What does FHA stand for? FHA stands for Federal Housing Administration. It’s part of the United States Department of Housing and Urban Development (HUD) that provides various loan programs that make getting a home loan easier for those with limited credit experience, a small down payment, limited funds to make monthly payments and/or for those who may not qualify for other types of loans.
Your home down payment is a big financial commitment. So how do you come up with that big chunk of money if you don’t have a lot in savings? Here are some suggestions.
With the right infor¬mation and support from your team, you can be better equipped to understand all the paperwork you’ll be signing during the home-buying process.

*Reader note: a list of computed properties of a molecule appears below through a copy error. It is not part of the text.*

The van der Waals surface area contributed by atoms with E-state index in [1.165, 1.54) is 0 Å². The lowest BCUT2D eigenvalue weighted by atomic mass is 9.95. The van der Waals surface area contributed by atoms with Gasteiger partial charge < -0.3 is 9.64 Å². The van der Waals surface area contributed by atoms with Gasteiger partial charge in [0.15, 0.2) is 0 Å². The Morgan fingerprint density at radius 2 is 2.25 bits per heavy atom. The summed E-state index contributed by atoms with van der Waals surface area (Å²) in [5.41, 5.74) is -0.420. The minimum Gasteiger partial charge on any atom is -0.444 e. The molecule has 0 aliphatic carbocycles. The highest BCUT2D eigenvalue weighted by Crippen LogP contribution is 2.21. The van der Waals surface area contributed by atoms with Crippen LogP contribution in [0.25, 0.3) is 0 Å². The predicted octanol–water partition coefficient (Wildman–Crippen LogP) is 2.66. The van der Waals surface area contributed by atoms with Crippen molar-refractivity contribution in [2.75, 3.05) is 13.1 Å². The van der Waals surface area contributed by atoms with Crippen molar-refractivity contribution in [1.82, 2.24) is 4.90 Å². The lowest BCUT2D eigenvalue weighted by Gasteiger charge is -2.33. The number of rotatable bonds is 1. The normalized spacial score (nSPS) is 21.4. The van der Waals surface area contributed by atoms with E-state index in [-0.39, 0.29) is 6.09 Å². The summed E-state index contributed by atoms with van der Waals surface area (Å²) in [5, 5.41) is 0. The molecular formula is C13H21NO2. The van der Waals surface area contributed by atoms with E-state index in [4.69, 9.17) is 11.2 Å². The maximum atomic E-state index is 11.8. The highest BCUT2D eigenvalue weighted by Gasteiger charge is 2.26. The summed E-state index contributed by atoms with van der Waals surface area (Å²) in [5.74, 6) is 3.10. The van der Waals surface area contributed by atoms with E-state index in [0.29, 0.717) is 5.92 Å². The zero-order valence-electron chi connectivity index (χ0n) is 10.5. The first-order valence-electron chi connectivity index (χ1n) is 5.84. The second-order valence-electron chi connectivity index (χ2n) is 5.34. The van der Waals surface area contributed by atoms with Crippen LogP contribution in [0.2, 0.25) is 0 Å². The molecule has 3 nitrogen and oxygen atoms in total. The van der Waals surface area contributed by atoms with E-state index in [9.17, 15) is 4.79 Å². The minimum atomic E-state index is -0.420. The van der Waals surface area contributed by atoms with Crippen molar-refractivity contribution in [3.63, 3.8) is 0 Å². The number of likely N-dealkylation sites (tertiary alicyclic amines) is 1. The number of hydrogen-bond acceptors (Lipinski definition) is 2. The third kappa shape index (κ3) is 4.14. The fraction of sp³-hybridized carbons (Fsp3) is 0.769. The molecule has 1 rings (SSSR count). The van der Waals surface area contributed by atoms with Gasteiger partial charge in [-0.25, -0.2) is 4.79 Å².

You’re going to hear a lot of different terms when you start dealing with mortgages – fixed rate, ARM, and then there’s the assumable mortgage. How does an assumable mortgage work? An assumable mortgage is where a buyer can take over or assume a seller’s loan with the same terms, as long as the buyer agrees to make all future payments, meets the creditworthiness standards and the lender is on board with the agreement.
When looking at a mortgage, there’s actually a number of factors that can affect whether you qualify. Some are more obvious, such as your income and your down payment, as you mentioned; however, others you might not have considered, such as your credit history and the “front-end ratio.”